London: the new Levant?

I have been reading Robert Byron’s lovely, weird, The Byzantine Achievement (1929). I am drawn to the way the English mind admires the Hellenic as part of its being drawn to the Levantine. This Hellenophilia is a question of seeing Greece as something more, and more continuous, than merely having in its heyday been the birthplace of the Western mind. Besides, I like the way creative people like John Craxton (and the Durrell’s of course) and others were so keen on Greece. Byron’s these is that Byzantium was neither Classical (and in that sense it wasn’t proto-Western) nor Asian (and in that sense it wasn’t oriental). Rather, it was something which was Greek (and indeed the Greek which was mocked by the likes  H A L Fisher as scruffily Balkan), and planted in the eastern Mediterranean. Byron sees this misunderstood tradition as being full of life, reality, vigour, intelligence: it wasn’t subject to the whimsical despotism of the East, nor to the abstract yearnings of the West’s “classicism”. It was Christian, for sure, but Christian (one might say) in a Palestinian or Jewish way. Its Christianity and its secular life (insofar as they can be separated) had much in common with the rest of the non-Christian Levant. (I take it that a realist would point out, what he wasn’t so keen to, that Byzantium was also sclerotic.)

I am not alone in thinking about these sorts of things. Tom Holland’s In the Shadow of the Sword addressed them in a book and on TV, partly because he seems to have wanted to see what happened when Christianity and Islam met, amongst all sorts of other influences. Philip Mansell gave us Levant: Splendour and catastrophe on the Mediterranean, as Muslims, Christians and Jews lived together in trading coastal cities. There have been a fistful of TV shows looking at such allied themes as the deep history of the Jews, the Ottomans and the city we call Istanbul. Not to speak of the culinary exporations of the adorable Yotam Ottolenghi.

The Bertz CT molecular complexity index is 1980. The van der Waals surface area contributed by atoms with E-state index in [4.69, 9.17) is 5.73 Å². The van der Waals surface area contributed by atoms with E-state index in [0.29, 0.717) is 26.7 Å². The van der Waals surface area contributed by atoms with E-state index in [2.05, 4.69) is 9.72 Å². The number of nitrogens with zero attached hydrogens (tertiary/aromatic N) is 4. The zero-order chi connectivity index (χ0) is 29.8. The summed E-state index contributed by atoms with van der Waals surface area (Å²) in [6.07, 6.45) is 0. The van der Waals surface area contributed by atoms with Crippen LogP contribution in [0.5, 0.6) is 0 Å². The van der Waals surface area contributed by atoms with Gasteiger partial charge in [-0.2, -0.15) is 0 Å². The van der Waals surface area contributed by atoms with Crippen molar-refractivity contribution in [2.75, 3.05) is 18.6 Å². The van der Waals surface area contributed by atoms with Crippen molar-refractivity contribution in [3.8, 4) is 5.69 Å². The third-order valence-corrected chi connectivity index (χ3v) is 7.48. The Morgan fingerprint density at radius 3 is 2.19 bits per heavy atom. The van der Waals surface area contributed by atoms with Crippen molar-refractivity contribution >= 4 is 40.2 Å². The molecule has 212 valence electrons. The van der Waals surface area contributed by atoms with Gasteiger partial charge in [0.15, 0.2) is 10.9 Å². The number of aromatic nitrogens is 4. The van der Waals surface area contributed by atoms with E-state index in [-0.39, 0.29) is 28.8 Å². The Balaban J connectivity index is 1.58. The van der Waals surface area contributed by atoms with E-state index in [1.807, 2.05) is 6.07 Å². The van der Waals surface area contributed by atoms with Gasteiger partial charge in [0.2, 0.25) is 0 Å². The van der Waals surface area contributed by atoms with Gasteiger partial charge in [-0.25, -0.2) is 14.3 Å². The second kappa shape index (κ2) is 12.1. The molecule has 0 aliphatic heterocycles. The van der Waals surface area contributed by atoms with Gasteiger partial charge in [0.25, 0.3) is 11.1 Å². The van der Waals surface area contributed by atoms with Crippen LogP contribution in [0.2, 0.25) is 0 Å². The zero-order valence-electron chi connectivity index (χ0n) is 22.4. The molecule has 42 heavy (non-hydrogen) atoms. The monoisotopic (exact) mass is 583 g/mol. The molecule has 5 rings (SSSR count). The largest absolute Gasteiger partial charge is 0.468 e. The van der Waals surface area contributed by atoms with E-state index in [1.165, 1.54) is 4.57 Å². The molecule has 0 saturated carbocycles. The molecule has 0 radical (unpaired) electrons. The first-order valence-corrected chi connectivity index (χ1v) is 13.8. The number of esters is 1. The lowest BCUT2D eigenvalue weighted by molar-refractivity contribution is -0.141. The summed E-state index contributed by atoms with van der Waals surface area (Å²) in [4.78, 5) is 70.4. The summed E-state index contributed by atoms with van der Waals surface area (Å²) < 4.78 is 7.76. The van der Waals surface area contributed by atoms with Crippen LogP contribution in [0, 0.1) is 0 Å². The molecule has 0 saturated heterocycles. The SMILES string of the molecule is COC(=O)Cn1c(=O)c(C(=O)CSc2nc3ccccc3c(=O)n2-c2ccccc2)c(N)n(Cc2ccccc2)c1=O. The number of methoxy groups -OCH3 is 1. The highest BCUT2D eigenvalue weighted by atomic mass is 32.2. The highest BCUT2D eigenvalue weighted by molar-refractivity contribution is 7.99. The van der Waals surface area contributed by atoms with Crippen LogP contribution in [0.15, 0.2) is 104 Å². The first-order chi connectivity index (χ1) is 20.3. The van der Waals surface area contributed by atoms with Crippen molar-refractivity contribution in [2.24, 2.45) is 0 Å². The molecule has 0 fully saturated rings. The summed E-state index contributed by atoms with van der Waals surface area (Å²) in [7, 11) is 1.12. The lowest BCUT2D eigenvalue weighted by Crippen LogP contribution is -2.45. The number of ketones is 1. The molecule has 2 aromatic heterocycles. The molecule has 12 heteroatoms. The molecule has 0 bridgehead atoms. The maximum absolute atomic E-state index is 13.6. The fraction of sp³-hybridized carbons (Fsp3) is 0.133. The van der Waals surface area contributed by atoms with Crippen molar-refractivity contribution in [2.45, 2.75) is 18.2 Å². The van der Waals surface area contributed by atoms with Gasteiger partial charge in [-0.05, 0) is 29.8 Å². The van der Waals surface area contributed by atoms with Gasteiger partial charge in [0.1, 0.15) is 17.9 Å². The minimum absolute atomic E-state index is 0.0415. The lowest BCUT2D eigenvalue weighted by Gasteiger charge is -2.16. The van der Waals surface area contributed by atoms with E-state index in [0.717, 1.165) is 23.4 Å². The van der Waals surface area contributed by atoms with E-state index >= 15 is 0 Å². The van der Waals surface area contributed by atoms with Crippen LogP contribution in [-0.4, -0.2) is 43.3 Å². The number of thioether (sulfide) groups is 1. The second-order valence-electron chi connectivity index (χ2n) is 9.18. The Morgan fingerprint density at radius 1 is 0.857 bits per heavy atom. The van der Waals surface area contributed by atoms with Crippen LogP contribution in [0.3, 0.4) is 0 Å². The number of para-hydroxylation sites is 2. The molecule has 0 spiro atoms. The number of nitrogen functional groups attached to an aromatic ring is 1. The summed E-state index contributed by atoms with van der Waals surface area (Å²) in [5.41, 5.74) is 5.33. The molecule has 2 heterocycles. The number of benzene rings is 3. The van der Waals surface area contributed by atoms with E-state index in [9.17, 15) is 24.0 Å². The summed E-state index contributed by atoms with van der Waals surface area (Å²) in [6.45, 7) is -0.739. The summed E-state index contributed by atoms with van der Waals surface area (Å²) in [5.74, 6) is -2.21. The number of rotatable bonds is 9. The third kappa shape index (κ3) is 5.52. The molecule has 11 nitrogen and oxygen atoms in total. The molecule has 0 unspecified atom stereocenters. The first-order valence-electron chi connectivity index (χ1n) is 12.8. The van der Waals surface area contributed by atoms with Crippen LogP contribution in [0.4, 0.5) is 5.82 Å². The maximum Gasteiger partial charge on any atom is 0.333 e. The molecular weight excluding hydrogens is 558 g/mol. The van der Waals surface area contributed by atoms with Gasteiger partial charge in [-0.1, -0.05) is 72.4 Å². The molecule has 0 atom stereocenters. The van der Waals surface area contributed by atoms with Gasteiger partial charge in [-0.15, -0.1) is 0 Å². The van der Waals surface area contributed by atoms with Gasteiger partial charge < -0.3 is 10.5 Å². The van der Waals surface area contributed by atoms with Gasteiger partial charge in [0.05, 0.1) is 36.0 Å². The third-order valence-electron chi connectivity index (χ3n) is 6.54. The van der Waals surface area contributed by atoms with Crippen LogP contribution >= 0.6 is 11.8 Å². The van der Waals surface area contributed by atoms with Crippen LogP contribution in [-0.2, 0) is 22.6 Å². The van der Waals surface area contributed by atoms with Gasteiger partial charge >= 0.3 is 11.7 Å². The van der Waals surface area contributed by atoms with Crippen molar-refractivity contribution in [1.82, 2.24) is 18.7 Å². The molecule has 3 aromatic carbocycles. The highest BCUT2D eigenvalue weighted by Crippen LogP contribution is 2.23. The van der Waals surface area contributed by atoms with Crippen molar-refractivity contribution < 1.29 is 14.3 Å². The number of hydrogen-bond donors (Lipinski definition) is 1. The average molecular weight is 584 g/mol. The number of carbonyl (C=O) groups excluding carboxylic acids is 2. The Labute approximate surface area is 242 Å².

I suppose what is so interesting is that we have been tempted to see the Middle East more widely, and much of the Levant, as a place of chaos, of a collision of civilisations and it’s been hard to see how civilised they have been and might be. But after enough trouble, we get the urge to look beneath the present chaos and see what the fuss is about. Writers start to see the Levantine as being a source of what we think of as civilised. We can dimly reach back to ideas of Babylon and think it the birthplace of civilisation, and Athens comes easily to our mind as its most intense flourishing. But these are distant from us. Robert Byron – and now he is joined by many others – seems to want us to see something more earthy, real, and local as being as noble. Byron specifically said that the present Greek was bearing witness to ancient qualities.

A newer tradition is quite happy with this idea. People like Matt Ridley or David Landes stress that trade and migration – networking, confluence and co-habitation – produce the societies which we can most admire. So the “collision” of civilisations can be civilising, though it sometimes is the opposite.

I like the idea that London is now a sort of Venice, an honorary Levantine city-state itself, and why not a sort of Smyrna, Alexandria or Beirut? London is of course a harlot – driven by greed not creed – but definitely the scene too of great congress. And there is no particular reason to suppose it will end in tears, just because the Levant has been a scene of disasters.

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Publication date

03 January 2014


Mind & body; On books